Moral imagination and the business of education
One of Patricia Werhane's most significant contributions to the field of business ethics is her work related to Moral Imagination. Grounded in the work of others, particularly that of Mark Johnson, Werhane makes this concept directly applicable to understanding the challenges in taking an ethical approach to business and individual decision making. Werhane also suggests applying these concepts to a larger framework for how we can shift our thinking at a macro scale in ethical approaches to business. While there have been many other theorists and practitioners who have extended the work of Pat Werhane in the research of business ethics, there are myriad other fields ripe for these considerations. Here, I explore the application of moral imagination to the "Business of Education": examining the theory as a natural fit for education based largely on the challenges and similarities to business ethics decision making as applied to K-12 education in the United States. Specifically, I consider moral imagination in application to the business of education in three cascading and interdependent levels: at the individual leadership development level, the larger management of education level, and at the broader policy development levels. Conclusions and future research and practice suggestions support that the lessons from case study explorations and frameworks provided throughout the work of Pat Werhane on moral imagination hold direct application for educators, promising a path towards wise, rational, non-"pendulum shift" focused reform.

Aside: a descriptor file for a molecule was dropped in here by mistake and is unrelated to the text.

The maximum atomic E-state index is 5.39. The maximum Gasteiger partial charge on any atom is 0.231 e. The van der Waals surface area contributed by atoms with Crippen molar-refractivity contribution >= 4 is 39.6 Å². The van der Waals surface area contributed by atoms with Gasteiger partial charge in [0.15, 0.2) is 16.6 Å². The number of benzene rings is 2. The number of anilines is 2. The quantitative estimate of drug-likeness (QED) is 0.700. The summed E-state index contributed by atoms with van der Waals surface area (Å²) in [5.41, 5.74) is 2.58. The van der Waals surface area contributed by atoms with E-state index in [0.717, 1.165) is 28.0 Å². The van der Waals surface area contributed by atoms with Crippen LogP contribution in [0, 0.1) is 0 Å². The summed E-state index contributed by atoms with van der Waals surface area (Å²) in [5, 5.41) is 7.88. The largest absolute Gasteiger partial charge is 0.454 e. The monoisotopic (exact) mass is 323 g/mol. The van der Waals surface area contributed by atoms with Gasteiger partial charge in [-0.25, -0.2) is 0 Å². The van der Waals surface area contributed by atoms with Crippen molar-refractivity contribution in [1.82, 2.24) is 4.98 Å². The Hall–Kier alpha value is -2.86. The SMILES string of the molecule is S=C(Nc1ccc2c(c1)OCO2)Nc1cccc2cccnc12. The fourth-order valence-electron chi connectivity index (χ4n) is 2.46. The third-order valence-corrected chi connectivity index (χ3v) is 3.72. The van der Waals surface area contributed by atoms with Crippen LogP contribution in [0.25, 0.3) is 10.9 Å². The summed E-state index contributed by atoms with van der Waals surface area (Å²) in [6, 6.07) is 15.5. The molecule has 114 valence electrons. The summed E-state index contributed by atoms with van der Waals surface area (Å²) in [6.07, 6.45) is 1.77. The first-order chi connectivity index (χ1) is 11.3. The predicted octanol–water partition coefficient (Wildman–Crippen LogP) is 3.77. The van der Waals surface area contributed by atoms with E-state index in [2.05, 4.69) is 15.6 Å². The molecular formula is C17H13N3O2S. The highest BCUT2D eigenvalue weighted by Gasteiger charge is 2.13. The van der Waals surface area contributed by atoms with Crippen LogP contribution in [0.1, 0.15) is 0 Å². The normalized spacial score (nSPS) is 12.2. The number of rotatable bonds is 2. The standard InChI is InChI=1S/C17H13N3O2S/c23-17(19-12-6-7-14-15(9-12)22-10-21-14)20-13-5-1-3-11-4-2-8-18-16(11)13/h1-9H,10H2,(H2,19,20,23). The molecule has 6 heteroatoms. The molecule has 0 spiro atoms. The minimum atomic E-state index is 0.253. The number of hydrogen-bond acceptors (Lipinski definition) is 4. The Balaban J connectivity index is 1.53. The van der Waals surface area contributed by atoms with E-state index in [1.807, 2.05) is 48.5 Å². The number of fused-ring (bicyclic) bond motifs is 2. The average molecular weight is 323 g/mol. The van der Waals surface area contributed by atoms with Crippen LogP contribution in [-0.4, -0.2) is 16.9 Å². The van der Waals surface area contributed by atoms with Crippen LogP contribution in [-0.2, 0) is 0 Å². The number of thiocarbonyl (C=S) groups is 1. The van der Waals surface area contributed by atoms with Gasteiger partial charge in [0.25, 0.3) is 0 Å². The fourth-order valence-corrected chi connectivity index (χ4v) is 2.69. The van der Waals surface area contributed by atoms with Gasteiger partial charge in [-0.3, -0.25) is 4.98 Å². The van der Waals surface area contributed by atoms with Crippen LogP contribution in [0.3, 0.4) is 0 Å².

Manno, C. J. (2018)., Moral imagination and the business of education, in R. E. Freeman, S. Dmytriyev & A. C. Wicks (eds.), The moral imagination of Patricia Werhane, Dordrecht, Springer, pp. 165-174.
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